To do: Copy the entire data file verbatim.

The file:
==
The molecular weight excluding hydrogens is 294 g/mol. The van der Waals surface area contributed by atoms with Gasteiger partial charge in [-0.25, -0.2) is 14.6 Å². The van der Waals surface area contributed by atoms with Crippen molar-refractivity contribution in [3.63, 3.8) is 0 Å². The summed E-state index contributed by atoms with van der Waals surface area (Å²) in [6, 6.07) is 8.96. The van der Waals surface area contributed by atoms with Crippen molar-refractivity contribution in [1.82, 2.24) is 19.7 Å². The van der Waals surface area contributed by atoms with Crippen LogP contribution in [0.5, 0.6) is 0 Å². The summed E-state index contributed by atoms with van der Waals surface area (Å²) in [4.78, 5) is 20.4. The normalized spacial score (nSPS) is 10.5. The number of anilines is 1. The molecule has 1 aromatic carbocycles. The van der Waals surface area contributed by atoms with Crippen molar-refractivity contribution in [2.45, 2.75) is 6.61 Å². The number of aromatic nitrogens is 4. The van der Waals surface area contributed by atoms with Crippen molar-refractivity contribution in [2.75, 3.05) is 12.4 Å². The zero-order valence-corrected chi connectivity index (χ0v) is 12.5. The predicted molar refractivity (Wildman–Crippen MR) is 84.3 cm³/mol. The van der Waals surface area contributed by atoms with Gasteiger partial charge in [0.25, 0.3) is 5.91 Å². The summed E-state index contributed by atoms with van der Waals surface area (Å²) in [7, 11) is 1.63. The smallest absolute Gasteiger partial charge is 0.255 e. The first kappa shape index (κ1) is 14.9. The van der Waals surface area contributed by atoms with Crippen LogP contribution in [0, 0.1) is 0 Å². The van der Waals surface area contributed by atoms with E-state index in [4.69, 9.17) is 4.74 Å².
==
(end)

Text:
The molecular weight excluding hydrogens is 294 g/mol. The van der Waals surface area contributed by atoms with Gasteiger partial charge in [-0.25, -0.2) is 14.6 Å². The van der Waals surface area contributed by atoms with Crippen molar-refractivity contribution in [3.63, 3.8) is 0 Å². The summed E-state index contributed by atoms with van der Waals surface area (Å²) in [6, 6.07) is 8.96. The van der Waals surface area contributed by atoms with Crippen molar-refractivity contribution in [1.82, 2.24) is 19.7 Å². The van der Waals surface area contributed by atoms with Crippen LogP contribution in [0.5, 0.6) is 0 Å². The summed E-state index contributed by atoms with van der Waals surface area (Å²) in [4.78, 5) is 20.4. The normalized spacial score (nSPS) is 10.5. The number of anilines is 1. The molecule has 1 aromatic carbocycles. The van der Waals surface area contributed by atoms with Crippen molar-refractivity contribution in [2.45, 2.75) is 6.61 Å². The number of aromatic nitrogens is 4. The van der Waals surface area contributed by atoms with Crippen molar-refractivity contribution in [2.75, 3.05) is 12.4 Å². The zero-order valence-corrected chi connectivity index (χ0v) is 12.5. The predicted molar refractivity (Wildman–Crippen MR) is 84.3 cm³/mol. The van der Waals surface area contributed by atoms with Gasteiger partial charge in [0.25, 0.3) is 5.91 Å². The summed E-state index contributed by atoms with van der Waals surface area (Å²) in [7, 11) is 1.63. The smallest absolute Gasteiger partial charge is 0.255 e. The first kappa shape index (κ1) is 14.9. The van der Waals surface area contributed by atoms with Crippen LogP contribution in [0, 0.1) is 0 Å². The van der Waals surface area contributed by atoms with E-state index in [4.69, 9.17) is 4.74 Å².